Albertsons’ shoppers are trading down. But they’re not trading out of the company’s stores.
That was one of the key observations CEO Vivek Sankaran shared during the company’s first quarter earnings call Tuesday. As record-high inflation and gas prices drag on, price-sensitive shoppers are buying more of the grocer’s private label products. This is especially true in categories where national brands aren’t particularly strong, like rice, shortening and beans.
At the same time, Sankaran said Albertsons is seeing more affluent consumers adopting money-saving habits. They’re buying hamburgers as well as organic meat. They’re purchasing premium beer but also buying items like avocados in bulk to save money, he said.
“We’re seeing this behavior where people are value-conscious, but are willing to spend on the things that they care about,” Sankaran said.
He described this as shopping at the “bookends” of the grocer’s assortment. Shoppers are looking for lower-priced items as well as some premium selections and for everything in the middle. But it doesn’t appear that a significant number of them are leaving the company’s stores for lower-priced operators like Walmart, Aldi and Dollar General.
“The consumer is clearly trading down… but the good news is they’re trading down into a lot of our own brands,” Sankaran said.
Sankaran and Sharon McCollam, the chain’s president and chief financial officer, also reported that foot traffic and in-store transactions increased during the quarter, further indicating that shoppers remain engaged with the company.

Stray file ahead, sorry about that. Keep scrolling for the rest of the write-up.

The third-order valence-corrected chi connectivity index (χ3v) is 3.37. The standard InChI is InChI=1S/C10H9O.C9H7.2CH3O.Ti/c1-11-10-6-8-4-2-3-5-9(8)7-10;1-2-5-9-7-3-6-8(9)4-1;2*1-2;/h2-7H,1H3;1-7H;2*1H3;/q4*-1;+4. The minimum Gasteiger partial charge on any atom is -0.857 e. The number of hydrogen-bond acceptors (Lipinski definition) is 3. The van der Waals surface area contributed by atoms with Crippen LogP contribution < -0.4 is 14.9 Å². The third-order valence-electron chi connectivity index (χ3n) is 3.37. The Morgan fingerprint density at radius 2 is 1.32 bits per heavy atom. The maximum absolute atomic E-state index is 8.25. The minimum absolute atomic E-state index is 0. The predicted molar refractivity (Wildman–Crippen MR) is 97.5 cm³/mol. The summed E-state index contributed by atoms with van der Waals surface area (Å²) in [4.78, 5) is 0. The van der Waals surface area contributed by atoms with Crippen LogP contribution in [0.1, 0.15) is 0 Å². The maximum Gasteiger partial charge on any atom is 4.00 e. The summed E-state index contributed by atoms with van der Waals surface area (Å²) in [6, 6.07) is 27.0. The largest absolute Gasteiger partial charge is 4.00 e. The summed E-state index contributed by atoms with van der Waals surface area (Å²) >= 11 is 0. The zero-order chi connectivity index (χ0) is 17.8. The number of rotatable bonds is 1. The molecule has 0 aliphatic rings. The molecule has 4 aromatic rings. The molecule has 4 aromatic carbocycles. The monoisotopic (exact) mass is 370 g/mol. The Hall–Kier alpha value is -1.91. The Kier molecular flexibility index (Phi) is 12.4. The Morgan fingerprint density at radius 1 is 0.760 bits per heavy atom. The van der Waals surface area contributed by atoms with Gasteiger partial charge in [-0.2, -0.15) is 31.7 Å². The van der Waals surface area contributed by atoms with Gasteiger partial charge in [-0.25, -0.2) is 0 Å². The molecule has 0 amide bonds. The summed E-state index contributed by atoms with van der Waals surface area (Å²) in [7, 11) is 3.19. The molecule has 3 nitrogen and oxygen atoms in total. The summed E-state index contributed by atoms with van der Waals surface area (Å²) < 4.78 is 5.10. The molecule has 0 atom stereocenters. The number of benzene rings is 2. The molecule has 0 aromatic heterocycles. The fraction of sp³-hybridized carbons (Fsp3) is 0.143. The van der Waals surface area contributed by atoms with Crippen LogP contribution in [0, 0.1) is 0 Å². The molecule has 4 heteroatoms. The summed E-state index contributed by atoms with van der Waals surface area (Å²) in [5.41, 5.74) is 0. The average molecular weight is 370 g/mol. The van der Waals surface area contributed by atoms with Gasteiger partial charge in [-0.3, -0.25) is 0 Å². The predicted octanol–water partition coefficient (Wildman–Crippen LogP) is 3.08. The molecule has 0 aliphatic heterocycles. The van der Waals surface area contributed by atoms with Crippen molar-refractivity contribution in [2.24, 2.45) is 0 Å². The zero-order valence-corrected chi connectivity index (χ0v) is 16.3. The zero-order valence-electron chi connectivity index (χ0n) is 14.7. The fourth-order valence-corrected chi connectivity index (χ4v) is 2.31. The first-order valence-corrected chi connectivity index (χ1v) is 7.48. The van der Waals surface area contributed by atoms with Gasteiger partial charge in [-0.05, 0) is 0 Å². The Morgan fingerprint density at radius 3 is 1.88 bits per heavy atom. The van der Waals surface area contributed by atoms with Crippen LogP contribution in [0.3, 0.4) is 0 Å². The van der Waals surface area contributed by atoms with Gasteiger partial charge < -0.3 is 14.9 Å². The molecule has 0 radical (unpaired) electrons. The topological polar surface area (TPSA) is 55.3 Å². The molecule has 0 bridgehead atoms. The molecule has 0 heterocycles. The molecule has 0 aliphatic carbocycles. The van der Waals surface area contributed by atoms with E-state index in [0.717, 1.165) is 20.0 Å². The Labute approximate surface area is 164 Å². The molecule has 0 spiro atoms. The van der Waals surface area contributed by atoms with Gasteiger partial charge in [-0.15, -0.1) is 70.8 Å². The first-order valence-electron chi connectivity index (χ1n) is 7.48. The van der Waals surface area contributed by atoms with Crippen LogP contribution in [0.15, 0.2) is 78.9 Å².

As one of the nation’s largest supermarket chains, with more than 2,000 stores operating across 34 states and Washington, D.C., Albertsons’ strong Q1 results suggest that, amid a bruising pricing environment for consumers, supermarkets still remain highly relevant to them. Keeping shoppers coming back to stores remains a priority for grocers as discount operators turn up the volume on their promotions and as suppliers say they’re going to continue passing along price increases.
A strong and growing private label assortment is clearly helping Albertsons. Store brands make up nearly 26% of the company’s sales and range across 10 different brands, including O Organics, Open Nature and Lucerne.
Sankaran noted that innovations in meal solutions and having a broad assortment of ingredients for at-home cooks are also benefiting the company. Albertsons will nearly double the number of stores that carry its ReadyMeals brand of composed and ready-to-heat options by the end of the fiscal year, he noted.
The grocer is also using its rapidly expanding digital assets to bring in new shoppers and then promote “stickiness” with the company, Sankaran said. Two-hour delivery is now available across nearly three-quarters of Albertsons stores, and it’s currently running a 30-minute delivery pilot with DoorDash. During the first quarter, Albertsons added a meal-planning tool to its app that’s garnered more than 1.2 million unique users, with more than 40% using the app’s shopping list functionality.